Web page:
On top of that, all of our screenings included the time and space for people to chat.

In a cost-of-living crisis where many families in Glasgow are probably struggling to get by, in a time when people can spend a lot less by streaming the newest films at home, community cinemas have to realise that they here have an implicit advantage over mainstream cinemas.

I’m not saying they can make as much money, because that’s definitely not the case. But what I’m saying is that they can offer now more than ever something hugely meaningful. Cinema, as opposed to mere film, is above all a communitarian art-form. It’s all about people connecting over films. This is why we also included Q&As and event-enhancements wherever possible.

And community cinema is the most democratically-empowering form of this communitarian art-form. It makes the newest and best films available to those who otherwise wouldn’t be able to afford to keep up with everything that’s being released.

By providing community cinema aimed at families – with their needs and wants at the forefront of our minds – then we just might reach kids in that bracket enough to inspire them to tell new sorts of stories that will grace our screens in the hopefully fairer world of tomorrow.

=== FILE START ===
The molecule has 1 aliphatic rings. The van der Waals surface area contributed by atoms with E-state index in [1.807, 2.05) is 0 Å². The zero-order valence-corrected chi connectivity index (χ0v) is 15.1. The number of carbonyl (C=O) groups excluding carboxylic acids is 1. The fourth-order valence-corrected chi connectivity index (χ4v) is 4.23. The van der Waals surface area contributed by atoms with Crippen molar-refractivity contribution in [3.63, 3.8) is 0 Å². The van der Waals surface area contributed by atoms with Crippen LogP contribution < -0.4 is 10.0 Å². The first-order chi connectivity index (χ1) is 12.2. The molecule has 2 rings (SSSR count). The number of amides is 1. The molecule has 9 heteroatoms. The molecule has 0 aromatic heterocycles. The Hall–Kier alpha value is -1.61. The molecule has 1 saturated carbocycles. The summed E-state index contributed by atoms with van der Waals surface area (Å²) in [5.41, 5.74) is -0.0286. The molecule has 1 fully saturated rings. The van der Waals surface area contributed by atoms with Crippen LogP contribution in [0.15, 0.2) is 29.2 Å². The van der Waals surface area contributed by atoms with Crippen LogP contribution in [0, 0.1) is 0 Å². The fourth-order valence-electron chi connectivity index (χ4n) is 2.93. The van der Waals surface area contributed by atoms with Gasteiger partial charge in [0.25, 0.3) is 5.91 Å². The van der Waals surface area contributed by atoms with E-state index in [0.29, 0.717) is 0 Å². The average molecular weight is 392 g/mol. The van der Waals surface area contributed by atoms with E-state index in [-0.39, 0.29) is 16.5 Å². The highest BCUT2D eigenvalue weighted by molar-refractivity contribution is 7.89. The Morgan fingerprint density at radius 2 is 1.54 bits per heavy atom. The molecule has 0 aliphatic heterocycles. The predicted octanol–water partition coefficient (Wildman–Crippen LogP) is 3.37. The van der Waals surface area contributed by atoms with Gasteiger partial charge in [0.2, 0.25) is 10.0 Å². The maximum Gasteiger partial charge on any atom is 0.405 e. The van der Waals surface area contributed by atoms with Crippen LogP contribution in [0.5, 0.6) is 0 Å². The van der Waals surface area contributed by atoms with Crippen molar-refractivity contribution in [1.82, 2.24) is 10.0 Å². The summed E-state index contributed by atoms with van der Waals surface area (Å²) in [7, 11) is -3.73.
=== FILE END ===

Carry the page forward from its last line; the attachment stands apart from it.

A group of 12 people standing at the front of a cinema screen. They are holding up a lattice formed by a length of string stretched between each person. Participants in a FHS Family Programming Workshop at the Robert Burns Centre take part in an icebreaker exercise

The Robert Burns Centre (Alice Stilgoe)

With our Wee Film Club we wanted to create a great first cinema experience for very young children, so in 2015 we set up a regular Saturday morning short film screening. After the pandemic, we struggled to revive the Wee Film Club, so changed the format to half an hour of a sing-along followed by an half hour screening of short films or TV episodes for really wee ones.

Wee Film Club is best suited to pre-school age children, but older and younger siblings are welcome and we find that they enjoy it just as much. To date, most sessions have been delivered by Emily Murray, an experienced singer and musician, and Scottish folk singer Emily Smith, both based in Dumfriesshire. Both Emilys create a joyful and relaxed atmosphere, engaging their audience with nursery rhymes and songs thoughtfully themed around the film.

We feel very proud of this strand to date, quantitively as well as qualitatively. Audience numbers are mostly strong and we have a good number of full or nearly full houses, and anecdotal feedback is very positive.